The likely diagnosis is spinal stenosis, which is a narrowing of the spinal canal (the space within your spine that contains the spinal cord). This usually occurs as a result of new bone formation, triggered by the body’s repair system following age-related wear and tear on the discs of the spine.

This narrowing can lead to the nerves in the spinal cord being ‘pinched’, causing symptoms such as back or neck pain, and further down the nerve branches, tingling in your arms or legs.

I suggest going back to your GP and discussing your symptoms — hopefully you will be referred for an MRI scan of your lower spine, or directly to a consultant spinal surgeon.

Notwithstanding your age, surgery (to trim the bony protrusions, if that’s the cause) should be an option and could relieve many of your symptoms.

Assuming you have no other health conditions, I would encourage you to go ahead with surgery if the specialist considers it the best option.

Q: Can you explain how a blood clot can form on my lungs two years after I was put on warfarin to thin my blood?

Anthony Hill, Wadhurst, East Sussex.

A: Warfarin is a time- honoured anticoagulant (blood thinning) drug which is often prescribed to patients who have been affected by blood clots — and which in turn can cause a range of problems including stroke and heart attack.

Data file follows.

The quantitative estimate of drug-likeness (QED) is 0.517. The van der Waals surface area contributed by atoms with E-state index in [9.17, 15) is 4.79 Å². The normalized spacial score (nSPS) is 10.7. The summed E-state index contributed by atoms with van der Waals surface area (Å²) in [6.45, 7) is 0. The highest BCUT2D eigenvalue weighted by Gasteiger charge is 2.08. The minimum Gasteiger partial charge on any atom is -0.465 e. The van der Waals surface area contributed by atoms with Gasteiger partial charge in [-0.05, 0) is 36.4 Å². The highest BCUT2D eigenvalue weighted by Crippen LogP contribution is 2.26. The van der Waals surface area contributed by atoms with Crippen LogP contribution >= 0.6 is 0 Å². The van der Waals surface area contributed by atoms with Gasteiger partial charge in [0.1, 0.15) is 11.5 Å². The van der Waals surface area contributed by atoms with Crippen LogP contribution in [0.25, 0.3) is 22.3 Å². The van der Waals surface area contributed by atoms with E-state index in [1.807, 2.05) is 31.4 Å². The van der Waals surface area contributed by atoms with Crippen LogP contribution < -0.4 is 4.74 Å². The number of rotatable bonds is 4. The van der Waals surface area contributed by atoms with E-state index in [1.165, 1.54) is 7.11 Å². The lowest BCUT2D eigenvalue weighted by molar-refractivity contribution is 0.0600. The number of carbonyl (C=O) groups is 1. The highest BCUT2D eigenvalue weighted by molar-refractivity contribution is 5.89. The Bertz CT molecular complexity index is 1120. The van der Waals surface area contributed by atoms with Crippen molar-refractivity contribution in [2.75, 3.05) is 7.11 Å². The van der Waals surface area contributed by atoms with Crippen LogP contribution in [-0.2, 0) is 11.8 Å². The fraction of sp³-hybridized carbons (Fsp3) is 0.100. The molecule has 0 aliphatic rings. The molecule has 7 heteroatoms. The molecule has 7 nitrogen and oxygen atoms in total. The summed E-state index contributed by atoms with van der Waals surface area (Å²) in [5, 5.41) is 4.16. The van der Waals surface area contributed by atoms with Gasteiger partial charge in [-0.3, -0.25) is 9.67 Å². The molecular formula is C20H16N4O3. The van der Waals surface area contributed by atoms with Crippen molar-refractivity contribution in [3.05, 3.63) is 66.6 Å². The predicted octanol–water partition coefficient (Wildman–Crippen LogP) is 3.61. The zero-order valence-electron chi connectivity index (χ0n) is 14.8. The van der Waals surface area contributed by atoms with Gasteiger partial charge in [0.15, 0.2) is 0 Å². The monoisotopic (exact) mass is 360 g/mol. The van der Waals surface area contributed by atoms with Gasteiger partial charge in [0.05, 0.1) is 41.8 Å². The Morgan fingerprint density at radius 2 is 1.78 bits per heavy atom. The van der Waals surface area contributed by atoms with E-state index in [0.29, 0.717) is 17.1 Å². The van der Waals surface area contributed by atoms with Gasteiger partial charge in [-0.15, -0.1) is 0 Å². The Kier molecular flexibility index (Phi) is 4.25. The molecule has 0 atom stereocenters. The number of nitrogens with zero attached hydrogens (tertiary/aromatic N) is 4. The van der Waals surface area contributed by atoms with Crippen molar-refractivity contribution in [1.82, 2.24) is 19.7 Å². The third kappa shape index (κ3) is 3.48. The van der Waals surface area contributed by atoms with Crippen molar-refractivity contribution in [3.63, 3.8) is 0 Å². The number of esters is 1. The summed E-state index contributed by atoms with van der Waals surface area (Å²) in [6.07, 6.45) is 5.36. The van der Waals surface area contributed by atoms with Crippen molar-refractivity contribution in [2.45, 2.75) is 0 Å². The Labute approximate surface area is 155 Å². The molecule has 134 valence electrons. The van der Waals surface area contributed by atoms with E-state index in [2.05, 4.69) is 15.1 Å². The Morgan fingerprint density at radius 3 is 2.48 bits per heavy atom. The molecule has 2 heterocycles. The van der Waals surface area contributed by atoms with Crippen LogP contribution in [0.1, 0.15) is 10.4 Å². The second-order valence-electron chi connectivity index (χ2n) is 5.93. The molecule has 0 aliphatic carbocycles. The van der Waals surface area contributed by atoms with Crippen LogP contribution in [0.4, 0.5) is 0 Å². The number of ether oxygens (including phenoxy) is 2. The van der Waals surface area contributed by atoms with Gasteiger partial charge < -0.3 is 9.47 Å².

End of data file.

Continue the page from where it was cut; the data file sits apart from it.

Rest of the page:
Whatever the reason for being prescribed warfarin, you will have had regular blood tests to check your prothrombin time — this is the time it takes for your blood to clot. Your dose of the drug will be adjusted accordingly.

The results can vary: for instance, what you eat and drink can mean that the drug can be either too effective — in which case, the risk is potentially dangerous bleeding — or not effective enough, resulting in unwanted clotting.

This is what appears to have happened in your case, with a blood clot in the lung (known as a pulmonary embolism).

It is important to keep your diet stable when taking warfarin, including watching your intake of foods high in vitamin K — leafy green vegetables such as broccoli, Brussels sprouts or spinach.

Warfarin is a time- honoured anticoagulant (blood thinning) drug which is often prescribed to patients who have been affected by blood clots (stock image)

Vitamin K helps your body produce clotting factors and can therefore inhibit the effects of warfarin — which is why patients taking the drug need to stick to a consistent intake or avoid these foods completely (do check with your doctor about this).

I wonder if you were given the correct dietary advice when the drug was first prescribed?

These days warfarin is prescribed far less than it used to be, as there are new anticoagulants (e.g. dabigatran, rivaroxaban, apixaban) that are as effective and less complicated to use (no blood tests needed), and that don’t affect what you can consume.

Maybe the time has come for you to ask your doctor to move you on to one of these.

Write to Dr Scurr at Good Health, Daily Mail, 9 Derry Street, London W8 5HY or email: [email protected].

Replies should be taken in a general context. Consult your own GP with any health worries.